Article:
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Alexander Tabarrok

Works Published inEssays in Political EconomyQuarterly Journal of Austrian EconomicsThe Free MarketReview of Austrian Economics, Volumes 1-10Austrian Economics Newsletter

Alexander Tabarrok is a Canadian-American economist and co-author of the economics blog, Marginal Revolution. He is a professor at George Mason University and a fellow at the school's Mercatus Center. In addition, Tabarrok is director of research for the Oakland, California based  think tank the Independent Institute.

All Works

17. Alex Tabarrok on Tolerant Rothbardians, the Market for Kidneys, and Potential Security Flaws in Bitcoin

BiographiesFree MarketsHealthOther Schools of Thought

02/19/2019Audio/Video
Bob interviews Alex Tabarrok, professor of economics at George Mason University and co-author of the popular Marginal Revolution blog.
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Subjective Value Theory: A Reformulation

SubjectivismValue and Exchange

07/20/2005Austrian Economics Newsletter
Volume 12, Number 1 (Fall 1990) The method of Austrian economics stresses the use of words and concepts rather than mathematics, but, unlike mathematics, words and concepts change their meaning through time. That f '(x) < 0 implies a negatively sloping curve was as clear. to Newton as it is to a...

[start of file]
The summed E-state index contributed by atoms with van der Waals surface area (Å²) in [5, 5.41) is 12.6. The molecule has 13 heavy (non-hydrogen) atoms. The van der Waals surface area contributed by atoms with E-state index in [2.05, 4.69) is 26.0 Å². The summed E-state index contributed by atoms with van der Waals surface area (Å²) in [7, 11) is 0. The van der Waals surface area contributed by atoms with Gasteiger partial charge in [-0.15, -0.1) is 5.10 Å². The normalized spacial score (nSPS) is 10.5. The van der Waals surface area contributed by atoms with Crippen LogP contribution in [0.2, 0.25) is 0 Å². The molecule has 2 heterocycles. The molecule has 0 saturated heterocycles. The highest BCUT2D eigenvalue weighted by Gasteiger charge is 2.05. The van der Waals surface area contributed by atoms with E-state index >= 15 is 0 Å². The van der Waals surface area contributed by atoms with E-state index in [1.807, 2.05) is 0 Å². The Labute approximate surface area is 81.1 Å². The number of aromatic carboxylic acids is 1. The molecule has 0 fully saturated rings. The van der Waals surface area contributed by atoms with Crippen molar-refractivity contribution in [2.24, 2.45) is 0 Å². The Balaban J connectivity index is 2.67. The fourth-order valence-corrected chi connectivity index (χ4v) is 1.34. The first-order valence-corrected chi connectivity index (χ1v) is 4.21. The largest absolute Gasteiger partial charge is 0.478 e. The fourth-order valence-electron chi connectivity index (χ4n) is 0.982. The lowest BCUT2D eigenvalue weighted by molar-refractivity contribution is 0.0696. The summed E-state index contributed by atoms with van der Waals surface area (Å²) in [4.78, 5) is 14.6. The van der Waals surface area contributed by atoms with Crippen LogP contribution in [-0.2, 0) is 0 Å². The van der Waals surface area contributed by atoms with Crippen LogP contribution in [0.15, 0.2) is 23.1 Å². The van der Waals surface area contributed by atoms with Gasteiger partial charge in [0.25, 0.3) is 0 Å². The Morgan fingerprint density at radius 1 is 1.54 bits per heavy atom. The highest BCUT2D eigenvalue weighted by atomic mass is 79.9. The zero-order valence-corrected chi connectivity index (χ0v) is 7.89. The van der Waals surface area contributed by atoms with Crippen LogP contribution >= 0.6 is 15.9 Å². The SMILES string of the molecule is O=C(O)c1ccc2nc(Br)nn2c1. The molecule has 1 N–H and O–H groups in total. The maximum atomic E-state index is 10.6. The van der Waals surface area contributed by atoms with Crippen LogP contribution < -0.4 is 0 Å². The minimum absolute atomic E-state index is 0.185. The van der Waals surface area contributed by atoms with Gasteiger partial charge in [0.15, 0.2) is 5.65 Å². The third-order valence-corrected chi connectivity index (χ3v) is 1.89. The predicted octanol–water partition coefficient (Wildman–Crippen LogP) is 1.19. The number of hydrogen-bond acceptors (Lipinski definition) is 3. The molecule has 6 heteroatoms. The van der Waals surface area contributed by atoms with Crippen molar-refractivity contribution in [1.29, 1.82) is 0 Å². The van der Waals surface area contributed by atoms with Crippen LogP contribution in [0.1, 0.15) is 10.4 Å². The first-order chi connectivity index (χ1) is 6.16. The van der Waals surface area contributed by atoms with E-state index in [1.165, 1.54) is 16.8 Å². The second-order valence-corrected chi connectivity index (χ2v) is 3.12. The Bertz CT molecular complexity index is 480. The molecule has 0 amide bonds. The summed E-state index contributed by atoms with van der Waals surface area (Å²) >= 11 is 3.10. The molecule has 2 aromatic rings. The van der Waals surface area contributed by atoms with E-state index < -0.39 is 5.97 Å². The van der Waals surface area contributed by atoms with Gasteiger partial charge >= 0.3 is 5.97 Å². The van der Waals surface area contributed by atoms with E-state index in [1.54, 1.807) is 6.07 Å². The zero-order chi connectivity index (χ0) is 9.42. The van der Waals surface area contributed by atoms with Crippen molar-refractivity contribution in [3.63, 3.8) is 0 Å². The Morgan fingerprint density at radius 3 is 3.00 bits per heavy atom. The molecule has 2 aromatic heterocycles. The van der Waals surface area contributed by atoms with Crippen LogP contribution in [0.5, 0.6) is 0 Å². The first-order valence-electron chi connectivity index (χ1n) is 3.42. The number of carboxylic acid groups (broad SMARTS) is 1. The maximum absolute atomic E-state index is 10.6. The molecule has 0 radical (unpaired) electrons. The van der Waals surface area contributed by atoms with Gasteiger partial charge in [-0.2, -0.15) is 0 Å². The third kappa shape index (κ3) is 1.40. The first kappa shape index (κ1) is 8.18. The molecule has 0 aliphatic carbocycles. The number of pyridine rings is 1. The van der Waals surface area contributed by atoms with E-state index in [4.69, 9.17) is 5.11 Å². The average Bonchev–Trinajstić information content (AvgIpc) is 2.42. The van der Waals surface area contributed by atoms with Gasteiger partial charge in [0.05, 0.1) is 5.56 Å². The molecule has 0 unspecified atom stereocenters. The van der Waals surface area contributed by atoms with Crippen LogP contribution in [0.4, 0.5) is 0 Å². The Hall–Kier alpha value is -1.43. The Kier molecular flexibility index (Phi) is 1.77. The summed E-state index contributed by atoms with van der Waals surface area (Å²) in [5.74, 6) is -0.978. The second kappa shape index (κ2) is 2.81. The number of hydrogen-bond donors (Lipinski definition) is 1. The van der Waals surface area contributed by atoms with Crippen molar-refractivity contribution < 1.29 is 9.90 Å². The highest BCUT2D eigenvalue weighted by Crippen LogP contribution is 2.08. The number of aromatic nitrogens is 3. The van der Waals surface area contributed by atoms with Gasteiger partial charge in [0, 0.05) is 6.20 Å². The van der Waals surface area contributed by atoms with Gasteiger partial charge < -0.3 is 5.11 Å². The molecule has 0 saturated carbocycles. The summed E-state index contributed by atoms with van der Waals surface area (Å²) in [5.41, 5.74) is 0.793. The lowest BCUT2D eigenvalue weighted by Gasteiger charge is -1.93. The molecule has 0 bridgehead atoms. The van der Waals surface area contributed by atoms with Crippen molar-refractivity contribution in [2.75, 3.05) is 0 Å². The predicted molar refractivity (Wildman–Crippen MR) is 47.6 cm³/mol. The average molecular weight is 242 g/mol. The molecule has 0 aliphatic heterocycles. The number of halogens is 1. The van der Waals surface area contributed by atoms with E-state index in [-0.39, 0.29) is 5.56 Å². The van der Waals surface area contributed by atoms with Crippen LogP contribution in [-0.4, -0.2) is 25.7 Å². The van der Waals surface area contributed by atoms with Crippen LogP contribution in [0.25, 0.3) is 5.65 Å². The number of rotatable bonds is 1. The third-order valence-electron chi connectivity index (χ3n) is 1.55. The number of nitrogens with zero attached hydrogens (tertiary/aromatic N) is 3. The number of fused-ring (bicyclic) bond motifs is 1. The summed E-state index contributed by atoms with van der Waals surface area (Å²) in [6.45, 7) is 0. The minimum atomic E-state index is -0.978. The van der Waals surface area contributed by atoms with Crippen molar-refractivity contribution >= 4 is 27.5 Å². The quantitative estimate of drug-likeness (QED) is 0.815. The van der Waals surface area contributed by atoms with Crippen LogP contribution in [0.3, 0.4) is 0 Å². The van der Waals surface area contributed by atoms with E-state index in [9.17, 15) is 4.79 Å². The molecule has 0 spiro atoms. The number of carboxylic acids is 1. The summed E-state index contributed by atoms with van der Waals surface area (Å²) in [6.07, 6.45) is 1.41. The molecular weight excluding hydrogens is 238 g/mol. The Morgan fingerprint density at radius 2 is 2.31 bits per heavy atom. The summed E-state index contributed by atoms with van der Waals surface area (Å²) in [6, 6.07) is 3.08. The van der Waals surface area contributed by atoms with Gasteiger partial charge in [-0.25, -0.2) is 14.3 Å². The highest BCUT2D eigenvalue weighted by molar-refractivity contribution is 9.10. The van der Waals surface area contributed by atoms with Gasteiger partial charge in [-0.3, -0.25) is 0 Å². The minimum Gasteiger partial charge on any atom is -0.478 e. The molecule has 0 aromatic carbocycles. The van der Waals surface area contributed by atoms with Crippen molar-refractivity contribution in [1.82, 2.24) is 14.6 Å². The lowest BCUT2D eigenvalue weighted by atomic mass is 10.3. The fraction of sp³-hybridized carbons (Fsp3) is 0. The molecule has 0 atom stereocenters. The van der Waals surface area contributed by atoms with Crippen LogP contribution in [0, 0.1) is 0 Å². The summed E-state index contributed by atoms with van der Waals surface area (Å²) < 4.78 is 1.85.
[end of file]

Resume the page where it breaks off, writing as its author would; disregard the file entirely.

Formats

aen12_1_1_6.pdf

PDF icon PDF (2.19 MB)
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The Preferred Tax Type: Comment on Herbener

Taxes and Spending

07/20/2005Review of Austrian Economics, Volumes 1-10
A standard theorem in neoclassical public finance holds that income taxes are preferred to equal revenue excise taxes. Herbener (1988) rejects this theorem.
Formats

R52_5_4.pdf

PDF icon PDF (148.58 KB)
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Death Taxes: Theory, History, and Ethics

Taxes and SpendingInterventionism

07/20/2005Essays in Political Economy
When the state intervenes in family inheritance process, it increases its coffers at the expense of the smooth operation of family, society, and economy.
Formats

deathtax_4.pdf

PDF icon PDF (96.23 KB)
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Equality and the Death Tax

Taxes and SpendingPolitical Theory

09/01/1997The Free Market
At last, the Republican Congress has proposed cutting death taxes. It wants the exemption to be raised from $600,000 to $1 million. Not bad for a start. But if Congress is serious about reducing the tax, the rate should immediately index the exemption to the inflation rate. If the inflation of the...
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